The East Midwood Jewish Center in Brooklyn, New York, which was founded in 1924, is proud to be the custodian of the Czech Memorial Scroll known as MST#883. This Torah scroll was written in 1890, in the town of Luze, in East Bohemia (now the Czech Republic, then part of the Austria-Hungarian Empire). Jews had lived in this town since 1620 and at one time 182 Jewish families resided there in a locked ghetto, but they were allowed to build and worship in their own synagogue.
Three centuries later, in the 1940s, the Jewish residents were forced out or murdered, and this Torah was desecrated by the Nazis, who transferred it, together with a large collection of synagogue artifacts confiscated from all over Bohemia and Moravia, to the Jewish Museum in Prague. There they were carefully labelled and prepared for storage by the Jewish Museum’s staff in Prague, very few of whom survived the Shoah. For many years it was thought the Nazis intended to create a “Museum of an Extinct Race,” but some historian now believe the Judaica was saved due to a plan of the Jewish community.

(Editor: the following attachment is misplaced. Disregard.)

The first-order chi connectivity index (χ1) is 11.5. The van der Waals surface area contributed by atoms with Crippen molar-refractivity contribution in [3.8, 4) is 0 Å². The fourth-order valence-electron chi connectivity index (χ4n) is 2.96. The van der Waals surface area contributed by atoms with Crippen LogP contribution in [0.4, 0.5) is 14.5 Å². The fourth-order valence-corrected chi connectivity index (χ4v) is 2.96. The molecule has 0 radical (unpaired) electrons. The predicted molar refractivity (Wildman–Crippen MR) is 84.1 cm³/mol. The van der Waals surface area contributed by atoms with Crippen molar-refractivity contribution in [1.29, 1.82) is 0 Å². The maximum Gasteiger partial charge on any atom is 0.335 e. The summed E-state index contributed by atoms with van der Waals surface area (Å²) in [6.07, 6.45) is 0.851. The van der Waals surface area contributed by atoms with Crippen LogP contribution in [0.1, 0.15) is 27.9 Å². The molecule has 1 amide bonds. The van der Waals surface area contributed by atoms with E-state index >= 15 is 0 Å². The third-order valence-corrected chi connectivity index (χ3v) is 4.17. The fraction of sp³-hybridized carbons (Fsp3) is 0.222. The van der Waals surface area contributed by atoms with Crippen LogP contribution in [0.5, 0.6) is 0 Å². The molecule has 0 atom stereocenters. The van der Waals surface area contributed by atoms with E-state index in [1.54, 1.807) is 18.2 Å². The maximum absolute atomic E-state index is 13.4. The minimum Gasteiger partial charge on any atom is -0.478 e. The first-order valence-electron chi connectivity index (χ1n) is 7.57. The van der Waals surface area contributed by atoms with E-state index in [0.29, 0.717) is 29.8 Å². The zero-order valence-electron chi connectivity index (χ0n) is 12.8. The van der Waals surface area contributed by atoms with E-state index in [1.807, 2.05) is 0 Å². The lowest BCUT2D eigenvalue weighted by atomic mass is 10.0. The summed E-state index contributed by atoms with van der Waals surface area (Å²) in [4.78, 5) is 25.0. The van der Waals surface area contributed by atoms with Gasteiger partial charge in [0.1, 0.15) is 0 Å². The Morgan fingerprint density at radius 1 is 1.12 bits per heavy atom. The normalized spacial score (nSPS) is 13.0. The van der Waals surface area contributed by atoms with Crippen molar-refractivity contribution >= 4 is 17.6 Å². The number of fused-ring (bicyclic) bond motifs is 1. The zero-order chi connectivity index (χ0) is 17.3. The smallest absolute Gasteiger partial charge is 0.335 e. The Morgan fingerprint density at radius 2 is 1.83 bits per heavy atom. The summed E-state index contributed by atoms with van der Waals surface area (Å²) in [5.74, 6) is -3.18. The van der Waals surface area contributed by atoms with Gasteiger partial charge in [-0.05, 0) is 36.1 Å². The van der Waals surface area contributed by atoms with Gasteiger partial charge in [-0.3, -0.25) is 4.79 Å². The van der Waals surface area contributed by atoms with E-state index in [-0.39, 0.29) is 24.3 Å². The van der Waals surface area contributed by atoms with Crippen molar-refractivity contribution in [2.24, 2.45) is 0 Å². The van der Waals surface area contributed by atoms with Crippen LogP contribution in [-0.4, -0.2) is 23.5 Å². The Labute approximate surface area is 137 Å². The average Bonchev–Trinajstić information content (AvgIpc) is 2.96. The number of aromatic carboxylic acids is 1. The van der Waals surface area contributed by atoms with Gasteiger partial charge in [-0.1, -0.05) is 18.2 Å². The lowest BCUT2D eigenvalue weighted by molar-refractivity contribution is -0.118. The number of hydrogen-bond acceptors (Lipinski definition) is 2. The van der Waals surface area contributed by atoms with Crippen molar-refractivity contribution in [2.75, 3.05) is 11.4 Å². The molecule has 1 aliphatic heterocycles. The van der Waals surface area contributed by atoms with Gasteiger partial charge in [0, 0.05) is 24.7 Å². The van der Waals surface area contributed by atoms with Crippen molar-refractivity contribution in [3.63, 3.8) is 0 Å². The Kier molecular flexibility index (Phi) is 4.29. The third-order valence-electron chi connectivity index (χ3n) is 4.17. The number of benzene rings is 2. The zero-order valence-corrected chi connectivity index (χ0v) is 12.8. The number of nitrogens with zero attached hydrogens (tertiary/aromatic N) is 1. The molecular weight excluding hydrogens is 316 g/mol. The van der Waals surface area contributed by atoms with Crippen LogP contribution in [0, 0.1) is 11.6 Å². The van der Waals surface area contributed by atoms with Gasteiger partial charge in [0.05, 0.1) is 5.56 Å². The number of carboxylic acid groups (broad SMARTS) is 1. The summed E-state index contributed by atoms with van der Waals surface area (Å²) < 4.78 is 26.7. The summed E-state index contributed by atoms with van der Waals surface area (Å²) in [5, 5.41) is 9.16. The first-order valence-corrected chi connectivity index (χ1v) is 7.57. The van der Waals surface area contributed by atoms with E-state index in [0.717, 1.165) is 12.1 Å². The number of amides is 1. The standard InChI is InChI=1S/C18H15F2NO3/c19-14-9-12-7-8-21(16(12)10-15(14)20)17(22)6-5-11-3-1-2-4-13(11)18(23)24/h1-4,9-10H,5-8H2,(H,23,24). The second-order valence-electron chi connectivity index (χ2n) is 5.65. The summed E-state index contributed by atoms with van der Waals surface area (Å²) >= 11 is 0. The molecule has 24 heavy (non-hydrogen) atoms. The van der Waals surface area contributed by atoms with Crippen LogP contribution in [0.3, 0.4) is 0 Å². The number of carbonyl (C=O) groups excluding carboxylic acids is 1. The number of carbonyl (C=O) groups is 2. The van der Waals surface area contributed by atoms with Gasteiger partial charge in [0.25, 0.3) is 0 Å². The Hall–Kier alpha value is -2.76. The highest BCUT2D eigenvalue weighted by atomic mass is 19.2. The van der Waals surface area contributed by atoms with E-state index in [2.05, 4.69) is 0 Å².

After the war, as there were no longer Jewish communities able to restore, use or display the Torahs, they were placed under the control of the Czech government. In 1963 the scrolls were acquired by Ralph Yablon, a member of London ‘s Westminster Synagogue, which took responsibility for 1564 saved scrolls. A year later they arrived at Kent House in Knightsbridge, the home of the congregation, where they were eventually restored for use, or transferred to others for memorial displays. The Memorial Scrolls Trust, www.memorialscrollstrust.org, was set up to care for and allocate the scrolls around the world.
Thanks to the efforts of Dr. Bernard and Mrs. Irene Metrick, MST #883 was donated on permanent loan to the East Midwood Jewish Center and was dedicated on November 6, 1988 on the 50th anniversary of Kristallnacht at a special ceremony. Our Czech Torah is displayed in glass case in our lobby and its story is detailed in maps, pictures and text.